Conclusion

There are multiple arguments I have to weigh in this debate. First, economy - I'm not exactly given a reason to care, but there is some level of implicit harm to the plan, where people would be harmed economically. The dependency argument holds the largest impact, with 5 million people losing a source of livelihood. Pro's largest impact, in contrast, is secondhand impact. Secondhand impact, though, isn't sufficiently explained: how much impact in the homes? Can't people use the smoking zones? How many people are affected? And Pro fails to give me any weighing mechanism. Nor does Con. On what basis should government legislate? Which arguments outweigh which others?

I'm left with an unclear impact on secondhand smoke, and a clear dependency impact. The latter is more explained, and it clearly holds as much magnitude as the former. Further, the former fails probability, since the debaters don't even discuss probability when it comes to that. When it comes to magnitude, I presume they're equal because Pro doesn't give me magnitude. Con has more probability in his impacts. Pro doesn't have probability or magnitude. Con does have magnitude.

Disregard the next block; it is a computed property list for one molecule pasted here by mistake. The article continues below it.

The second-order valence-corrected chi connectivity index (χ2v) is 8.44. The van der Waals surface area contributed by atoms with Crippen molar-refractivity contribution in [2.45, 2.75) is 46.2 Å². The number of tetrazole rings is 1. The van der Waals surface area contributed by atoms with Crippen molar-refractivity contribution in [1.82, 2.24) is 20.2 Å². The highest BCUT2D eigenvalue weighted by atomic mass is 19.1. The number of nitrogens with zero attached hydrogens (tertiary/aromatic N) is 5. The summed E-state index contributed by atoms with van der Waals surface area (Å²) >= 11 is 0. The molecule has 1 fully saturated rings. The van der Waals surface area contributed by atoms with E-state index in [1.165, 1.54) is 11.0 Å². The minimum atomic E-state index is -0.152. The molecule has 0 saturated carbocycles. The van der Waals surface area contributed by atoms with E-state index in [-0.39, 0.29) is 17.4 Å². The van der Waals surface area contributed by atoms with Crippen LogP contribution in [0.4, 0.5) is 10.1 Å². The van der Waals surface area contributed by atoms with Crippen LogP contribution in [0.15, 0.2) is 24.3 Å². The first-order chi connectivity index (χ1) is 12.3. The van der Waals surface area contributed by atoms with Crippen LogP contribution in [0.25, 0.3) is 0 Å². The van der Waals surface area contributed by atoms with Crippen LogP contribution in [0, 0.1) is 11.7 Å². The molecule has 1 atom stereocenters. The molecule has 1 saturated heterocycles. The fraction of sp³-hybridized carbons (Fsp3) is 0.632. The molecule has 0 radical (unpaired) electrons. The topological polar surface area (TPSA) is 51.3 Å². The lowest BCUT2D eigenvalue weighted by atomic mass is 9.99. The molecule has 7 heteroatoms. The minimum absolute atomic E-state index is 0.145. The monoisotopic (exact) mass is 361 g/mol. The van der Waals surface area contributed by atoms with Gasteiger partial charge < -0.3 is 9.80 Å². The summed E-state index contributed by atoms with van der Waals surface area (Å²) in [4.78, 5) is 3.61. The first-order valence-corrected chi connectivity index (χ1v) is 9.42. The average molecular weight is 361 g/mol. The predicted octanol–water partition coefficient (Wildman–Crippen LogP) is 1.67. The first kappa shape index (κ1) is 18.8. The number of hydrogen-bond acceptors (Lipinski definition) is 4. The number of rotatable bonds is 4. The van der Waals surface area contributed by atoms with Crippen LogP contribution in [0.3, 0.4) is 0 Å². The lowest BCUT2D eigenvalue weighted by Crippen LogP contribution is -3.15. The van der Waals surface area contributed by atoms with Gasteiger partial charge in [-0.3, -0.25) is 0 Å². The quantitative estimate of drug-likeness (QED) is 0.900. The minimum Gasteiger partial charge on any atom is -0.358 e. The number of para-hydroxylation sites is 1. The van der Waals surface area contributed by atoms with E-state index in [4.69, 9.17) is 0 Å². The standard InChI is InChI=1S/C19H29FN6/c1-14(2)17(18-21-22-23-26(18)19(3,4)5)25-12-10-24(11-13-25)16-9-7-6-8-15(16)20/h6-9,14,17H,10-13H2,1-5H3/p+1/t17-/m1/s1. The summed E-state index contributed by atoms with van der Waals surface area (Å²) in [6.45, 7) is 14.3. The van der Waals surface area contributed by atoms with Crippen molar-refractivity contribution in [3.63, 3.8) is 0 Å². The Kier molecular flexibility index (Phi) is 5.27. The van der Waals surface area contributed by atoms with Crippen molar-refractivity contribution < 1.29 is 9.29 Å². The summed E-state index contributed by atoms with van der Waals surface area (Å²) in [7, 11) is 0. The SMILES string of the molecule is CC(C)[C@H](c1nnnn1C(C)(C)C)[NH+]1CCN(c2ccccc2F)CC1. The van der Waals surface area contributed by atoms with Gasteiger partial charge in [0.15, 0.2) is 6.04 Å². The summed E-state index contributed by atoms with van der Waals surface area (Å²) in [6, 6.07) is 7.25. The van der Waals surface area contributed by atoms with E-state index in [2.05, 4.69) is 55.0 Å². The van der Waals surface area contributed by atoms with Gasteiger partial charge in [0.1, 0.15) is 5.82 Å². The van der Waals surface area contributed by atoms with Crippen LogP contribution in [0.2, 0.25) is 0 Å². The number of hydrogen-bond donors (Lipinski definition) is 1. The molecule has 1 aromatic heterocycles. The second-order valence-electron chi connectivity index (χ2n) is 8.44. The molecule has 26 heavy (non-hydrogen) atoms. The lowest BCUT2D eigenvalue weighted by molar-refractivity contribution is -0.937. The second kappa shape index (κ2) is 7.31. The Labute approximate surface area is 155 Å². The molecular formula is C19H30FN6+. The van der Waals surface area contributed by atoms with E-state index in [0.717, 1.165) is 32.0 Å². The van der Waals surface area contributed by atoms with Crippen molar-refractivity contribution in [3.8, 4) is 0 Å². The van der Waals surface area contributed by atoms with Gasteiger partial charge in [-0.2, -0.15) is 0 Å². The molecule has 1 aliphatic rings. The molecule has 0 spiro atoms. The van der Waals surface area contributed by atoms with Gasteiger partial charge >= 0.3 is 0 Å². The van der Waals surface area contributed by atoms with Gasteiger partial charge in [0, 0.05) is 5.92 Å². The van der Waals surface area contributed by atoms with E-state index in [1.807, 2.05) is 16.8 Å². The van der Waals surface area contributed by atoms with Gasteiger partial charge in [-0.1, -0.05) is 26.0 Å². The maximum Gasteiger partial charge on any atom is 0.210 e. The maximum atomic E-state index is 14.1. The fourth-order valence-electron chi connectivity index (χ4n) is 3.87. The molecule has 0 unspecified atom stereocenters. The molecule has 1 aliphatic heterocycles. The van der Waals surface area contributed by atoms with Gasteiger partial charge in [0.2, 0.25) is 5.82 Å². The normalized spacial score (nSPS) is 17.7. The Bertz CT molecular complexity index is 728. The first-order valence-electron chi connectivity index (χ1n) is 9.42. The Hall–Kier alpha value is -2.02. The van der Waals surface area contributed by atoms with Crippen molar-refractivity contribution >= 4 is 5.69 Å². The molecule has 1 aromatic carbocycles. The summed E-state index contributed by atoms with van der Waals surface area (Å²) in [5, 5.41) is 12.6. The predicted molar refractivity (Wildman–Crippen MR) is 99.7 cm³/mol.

Therefore, I vote Con.
"Where justice is denied, where poverty is enforced, where ignorance prevails, and where any one class is made to feel that society is an organized conspiracy to oppress, rob and degrade them, neither persons nor property will be safe." - Frederick Douglass
tejretics
Posts: 6,089
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12/18/2015 1:56:16 PM
Posted: 11 months ago
As a sidenote, Fire's accusation of plagiarism isn't true. I c/p'd Sidnix's text from every round into Google and found nothing. "Plagiarism checker" and similar websites aren't reliable, btw. So I didn't even consider the plagiarism bit.
"Where justice is denied, where poverty is enforced, where ignorance prevails, and where any one class is made to feel that society is an organized conspiracy to oppress, rob and degrade them, neither persons nor property will be safe." - Frederick Douglass
fire_wings
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12/18/2015 3:20:25 PM
Posted: 11 months ago
At 12/18/2015 1:56:16 PM, tejretics wrote:
As a sidenote, Fire's accusation of plagiarism isn't true. I c/p'd Sidnix's text from every round into Google and found nothing. "Plagiarism checker" and similar websites aren't reliable, btw. So I didn't even consider the plagiarism bit.

I did, it says it is copied from DDO opinions.